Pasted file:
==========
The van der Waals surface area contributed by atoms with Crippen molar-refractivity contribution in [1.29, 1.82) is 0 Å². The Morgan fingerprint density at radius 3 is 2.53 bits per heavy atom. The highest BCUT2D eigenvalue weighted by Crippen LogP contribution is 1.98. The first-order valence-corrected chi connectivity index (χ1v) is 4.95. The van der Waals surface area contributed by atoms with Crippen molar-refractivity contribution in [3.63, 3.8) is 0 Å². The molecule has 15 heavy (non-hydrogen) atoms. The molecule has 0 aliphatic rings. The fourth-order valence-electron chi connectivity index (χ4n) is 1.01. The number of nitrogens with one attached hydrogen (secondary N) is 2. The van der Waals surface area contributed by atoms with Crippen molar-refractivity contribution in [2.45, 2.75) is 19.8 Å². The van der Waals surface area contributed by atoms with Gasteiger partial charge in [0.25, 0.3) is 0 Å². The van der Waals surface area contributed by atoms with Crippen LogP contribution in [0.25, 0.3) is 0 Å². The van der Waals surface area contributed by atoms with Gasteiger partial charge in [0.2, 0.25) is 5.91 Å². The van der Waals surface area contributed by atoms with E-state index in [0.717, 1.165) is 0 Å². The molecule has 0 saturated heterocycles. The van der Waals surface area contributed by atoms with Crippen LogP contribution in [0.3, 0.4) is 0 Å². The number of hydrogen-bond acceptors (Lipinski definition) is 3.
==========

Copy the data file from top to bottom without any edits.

The van der Waals surface area contributed by atoms with Crippen molar-refractivity contribution in [1.29, 1.82) is 0 Å². The Morgan fingerprint density at radius 3 is 2.53 bits per heavy atom. The highest BCUT2D eigenvalue weighted by Crippen LogP contribution is 1.98. The first-order valence-corrected chi connectivity index (χ1v) is 4.95. The van der Waals surface area contributed by atoms with Crippen molar-refractivity contribution in [3.63, 3.8) is 0 Å². The molecule has 15 heavy (non-hydrogen) atoms. The molecule has 0 aliphatic rings. The fourth-order valence-electron chi connectivity index (χ4n) is 1.01. The number of nitrogens with one attached hydrogen (secondary N) is 2. The van der Waals surface area contributed by atoms with Crippen molar-refractivity contribution in [2.45, 2.75) is 19.8 Å². The van der Waals surface area contributed by atoms with Gasteiger partial charge in [0.25, 0.3) is 0 Å². The van der Waals surface area contributed by atoms with Crippen LogP contribution in [0.25, 0.3) is 0 Å². The van der Waals surface area contributed by atoms with Gasteiger partial charge in [0.2, 0.25) is 5.91 Å². The van der Waals surface area contributed by atoms with E-state index in [0.717, 1.165) is 0 Å². The molecule has 0 saturated heterocycles. The van der Waals surface area contributed by atoms with Crippen LogP contribution in [0.3, 0.4) is 0 Å². The number of hydrogen-bond acceptors (Lipinski definition) is 3.